Decisions taken in 2011 will set China's growth path for next few years
This year, Beijing will face the task of keeping gross domestic product growth rates high - probably about 9 per cent - while trying to reduce the economy's dependence on increasing investment. This will not be easy.
To see why, consider the engines of economic growth. China, like nearly every other country, relies on three sources of economic growth - domestic household consumption, the trade surplus and domestic investment. Of the three, household consumption constitutes a lower share of GDP in China than in any other country. This low share is at the heart of China's economic imbalance. It is now widely recognised that raising it sharply is key to the long-term sustainability of Chinese growth.
To compensate for low consumption, China is heavily reliant on the other two sources of growth: a rising trade surplus and rising investment.
The level of investment is the highest ever and is increasingly viewed as a serious problem because of the risk that misallocated investment will lead to growth today that will be more than fully reversed in the future. China's trade surplus is already the highest ever recorded as a share of global GDP and is much too high as a share of domestic GDP for such a large economy.
In an ideal world, for the next five to 10 years, Chinese household consumption would grow annually by 10-11 per cent or more (it has grown 6 to 9 per cent a year over the past decade) as part of a rebalancing of the economy. In fact, Beijing has said many times over the past few years, including in its latest five-year plan, that accelerating household consumption growth is a priority.
But China's growth model is heavily dependent on the factors that automatically repress growth in household income and, with it, household consumption. Reversing these factors - by raising wages, interest rates and the value of the yuan - can only be done slowly if Beijing wants to avoid a short-term rise in financial distress and joblessness.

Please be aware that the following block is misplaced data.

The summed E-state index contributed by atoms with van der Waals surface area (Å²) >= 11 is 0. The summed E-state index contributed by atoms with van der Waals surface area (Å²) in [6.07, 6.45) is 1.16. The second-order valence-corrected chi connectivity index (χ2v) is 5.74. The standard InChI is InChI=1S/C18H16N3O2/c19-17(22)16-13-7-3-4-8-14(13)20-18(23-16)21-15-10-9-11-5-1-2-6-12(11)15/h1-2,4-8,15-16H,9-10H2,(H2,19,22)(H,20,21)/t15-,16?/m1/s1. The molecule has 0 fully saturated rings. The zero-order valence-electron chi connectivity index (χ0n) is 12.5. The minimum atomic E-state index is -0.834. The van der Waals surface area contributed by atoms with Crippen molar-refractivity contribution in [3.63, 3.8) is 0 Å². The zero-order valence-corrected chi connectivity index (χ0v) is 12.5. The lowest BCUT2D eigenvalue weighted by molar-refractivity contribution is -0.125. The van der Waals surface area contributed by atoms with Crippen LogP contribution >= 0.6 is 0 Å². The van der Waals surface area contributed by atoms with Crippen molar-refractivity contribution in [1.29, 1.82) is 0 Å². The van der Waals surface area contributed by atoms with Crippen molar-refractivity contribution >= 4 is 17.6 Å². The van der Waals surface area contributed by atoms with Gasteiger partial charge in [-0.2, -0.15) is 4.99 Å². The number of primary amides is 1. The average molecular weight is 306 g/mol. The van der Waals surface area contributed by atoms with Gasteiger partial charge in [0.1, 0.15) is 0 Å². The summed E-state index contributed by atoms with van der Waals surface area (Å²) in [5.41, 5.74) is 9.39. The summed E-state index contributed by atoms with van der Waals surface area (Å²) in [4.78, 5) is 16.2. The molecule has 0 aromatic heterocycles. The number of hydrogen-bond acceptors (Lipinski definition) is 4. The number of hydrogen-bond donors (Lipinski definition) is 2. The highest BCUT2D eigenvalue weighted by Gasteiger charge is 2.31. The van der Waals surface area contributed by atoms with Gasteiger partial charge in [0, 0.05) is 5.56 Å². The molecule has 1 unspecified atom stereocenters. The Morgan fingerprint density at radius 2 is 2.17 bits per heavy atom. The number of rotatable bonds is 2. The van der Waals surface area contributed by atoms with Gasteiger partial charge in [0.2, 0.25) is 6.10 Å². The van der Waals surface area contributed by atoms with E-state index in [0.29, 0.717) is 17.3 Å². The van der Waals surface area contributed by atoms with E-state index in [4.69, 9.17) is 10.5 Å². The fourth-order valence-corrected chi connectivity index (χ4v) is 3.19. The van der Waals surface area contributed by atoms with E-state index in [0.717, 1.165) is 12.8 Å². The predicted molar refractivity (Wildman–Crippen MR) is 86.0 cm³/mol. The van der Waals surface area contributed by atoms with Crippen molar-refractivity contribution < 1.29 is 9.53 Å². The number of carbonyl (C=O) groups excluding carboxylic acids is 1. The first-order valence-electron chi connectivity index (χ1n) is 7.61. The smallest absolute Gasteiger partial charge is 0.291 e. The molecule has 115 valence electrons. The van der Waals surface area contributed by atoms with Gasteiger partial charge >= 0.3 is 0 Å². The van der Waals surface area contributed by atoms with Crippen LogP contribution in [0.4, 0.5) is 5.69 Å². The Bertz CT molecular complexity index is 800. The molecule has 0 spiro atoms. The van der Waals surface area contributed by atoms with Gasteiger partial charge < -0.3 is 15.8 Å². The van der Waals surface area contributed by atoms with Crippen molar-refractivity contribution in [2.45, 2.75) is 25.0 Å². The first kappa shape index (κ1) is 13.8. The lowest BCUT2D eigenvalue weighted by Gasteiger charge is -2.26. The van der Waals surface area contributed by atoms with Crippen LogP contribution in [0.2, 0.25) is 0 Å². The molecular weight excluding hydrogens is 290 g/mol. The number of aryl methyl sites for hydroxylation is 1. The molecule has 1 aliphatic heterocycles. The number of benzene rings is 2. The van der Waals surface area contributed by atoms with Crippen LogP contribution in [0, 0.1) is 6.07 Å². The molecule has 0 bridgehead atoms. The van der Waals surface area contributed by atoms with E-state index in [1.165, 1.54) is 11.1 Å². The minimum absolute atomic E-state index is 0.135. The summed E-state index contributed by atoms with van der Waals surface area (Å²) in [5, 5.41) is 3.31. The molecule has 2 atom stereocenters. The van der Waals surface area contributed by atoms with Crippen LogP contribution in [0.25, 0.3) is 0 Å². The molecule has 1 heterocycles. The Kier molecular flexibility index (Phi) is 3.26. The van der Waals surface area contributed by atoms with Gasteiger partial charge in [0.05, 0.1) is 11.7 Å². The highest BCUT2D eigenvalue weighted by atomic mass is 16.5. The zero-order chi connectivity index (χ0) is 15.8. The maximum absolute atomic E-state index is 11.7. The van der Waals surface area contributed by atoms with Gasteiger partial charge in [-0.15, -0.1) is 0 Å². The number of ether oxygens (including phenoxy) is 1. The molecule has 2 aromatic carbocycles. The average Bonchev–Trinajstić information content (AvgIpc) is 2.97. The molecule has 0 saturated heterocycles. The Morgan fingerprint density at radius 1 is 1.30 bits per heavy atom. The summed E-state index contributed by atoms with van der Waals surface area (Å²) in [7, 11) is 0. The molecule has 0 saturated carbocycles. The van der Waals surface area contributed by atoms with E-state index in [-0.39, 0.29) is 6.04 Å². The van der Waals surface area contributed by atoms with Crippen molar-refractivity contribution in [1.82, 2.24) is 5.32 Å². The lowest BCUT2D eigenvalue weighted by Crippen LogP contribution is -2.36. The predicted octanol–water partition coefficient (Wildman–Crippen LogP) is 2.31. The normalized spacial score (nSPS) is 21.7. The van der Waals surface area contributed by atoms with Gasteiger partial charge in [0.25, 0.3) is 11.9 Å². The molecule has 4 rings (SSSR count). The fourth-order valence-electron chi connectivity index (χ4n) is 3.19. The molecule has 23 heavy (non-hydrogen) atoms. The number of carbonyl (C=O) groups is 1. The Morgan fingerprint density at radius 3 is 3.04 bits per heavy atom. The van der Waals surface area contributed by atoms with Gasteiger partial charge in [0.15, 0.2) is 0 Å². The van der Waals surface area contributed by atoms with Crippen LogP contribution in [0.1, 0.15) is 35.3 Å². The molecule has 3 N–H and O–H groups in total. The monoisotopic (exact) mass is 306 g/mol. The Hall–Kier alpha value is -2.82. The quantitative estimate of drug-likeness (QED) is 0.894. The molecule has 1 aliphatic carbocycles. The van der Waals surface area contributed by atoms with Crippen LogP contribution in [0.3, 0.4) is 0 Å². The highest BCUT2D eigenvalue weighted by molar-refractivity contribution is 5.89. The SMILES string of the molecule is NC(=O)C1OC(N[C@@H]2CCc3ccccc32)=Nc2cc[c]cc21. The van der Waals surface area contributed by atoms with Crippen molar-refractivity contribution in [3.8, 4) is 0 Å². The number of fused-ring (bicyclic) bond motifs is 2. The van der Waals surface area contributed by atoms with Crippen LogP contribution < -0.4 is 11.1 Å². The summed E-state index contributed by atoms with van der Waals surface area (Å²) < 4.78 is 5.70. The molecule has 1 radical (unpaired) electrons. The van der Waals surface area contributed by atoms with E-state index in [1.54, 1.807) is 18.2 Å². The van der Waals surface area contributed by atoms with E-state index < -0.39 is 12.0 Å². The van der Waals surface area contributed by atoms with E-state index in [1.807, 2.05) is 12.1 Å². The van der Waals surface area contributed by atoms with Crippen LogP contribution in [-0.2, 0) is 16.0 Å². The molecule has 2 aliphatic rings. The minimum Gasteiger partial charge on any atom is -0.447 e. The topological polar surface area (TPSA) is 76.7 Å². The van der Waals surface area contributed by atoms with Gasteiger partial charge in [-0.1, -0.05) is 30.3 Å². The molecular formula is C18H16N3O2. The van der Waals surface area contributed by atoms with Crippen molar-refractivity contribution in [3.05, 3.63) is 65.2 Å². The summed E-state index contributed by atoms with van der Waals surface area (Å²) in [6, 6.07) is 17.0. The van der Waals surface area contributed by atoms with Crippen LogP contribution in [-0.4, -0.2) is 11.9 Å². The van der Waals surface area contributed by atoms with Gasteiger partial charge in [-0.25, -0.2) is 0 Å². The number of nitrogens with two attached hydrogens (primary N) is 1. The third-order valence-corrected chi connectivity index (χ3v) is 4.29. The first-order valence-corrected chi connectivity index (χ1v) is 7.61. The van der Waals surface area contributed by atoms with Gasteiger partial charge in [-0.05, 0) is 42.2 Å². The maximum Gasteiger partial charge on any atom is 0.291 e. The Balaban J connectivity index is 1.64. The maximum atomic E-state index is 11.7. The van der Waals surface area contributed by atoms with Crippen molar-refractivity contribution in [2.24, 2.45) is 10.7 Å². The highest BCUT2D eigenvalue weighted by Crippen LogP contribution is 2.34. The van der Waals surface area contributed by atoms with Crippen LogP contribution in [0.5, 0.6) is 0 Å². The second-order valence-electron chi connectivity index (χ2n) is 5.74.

If there cannot be a surge in consumption this year, then what about a surge in the country's trade surplus?
Most of the world's trade deficits in the past two decades were associated with either the United States or the peripheral countries of Europe. The US is unwilling to see a surge in its trade deficit, and peripheral Europe is experiencing a financial crisis that will cause its deficits to collapse. Without rising deficits elsewhere, it will be very difficult for China to force up its trade surplus without triggering devastating trade wars.
So unfortunately that leaves investment as the main generator of economic growth in 2011. Beijing is rightfully worried that investment has become its biggest problem.
Investment always generates growth today, but unless the economic value of that investment is greater than the true economic cost, the growth it creates is a mirage.
So what will Beijing do? This is the year when policymakers must come to terms with the sustainability of the growth model. Depending on how they deal with key issues such as excess investment and excessively low interest rates, the adjustment will be more or less painful in the long run.
A real attempt to raise the household income share of GDP may hurt many constituencies that benefited from the growth model, especially as Beijing raises interest rates, probably the single most important step in the adjustment process. But it will make the transition easier and less socially disruptive than many expect.
The year 2011 may end up being the most important year for China's policymakers. It will set the stage for the next several years, during which China can either veer dangerously close to an investment crisis or begin rebalancing its economy.
Michael Pettis is the senior associate of the Carnegie Endowment for International Peace and finance professor of the Guanghua School of Management at Peking University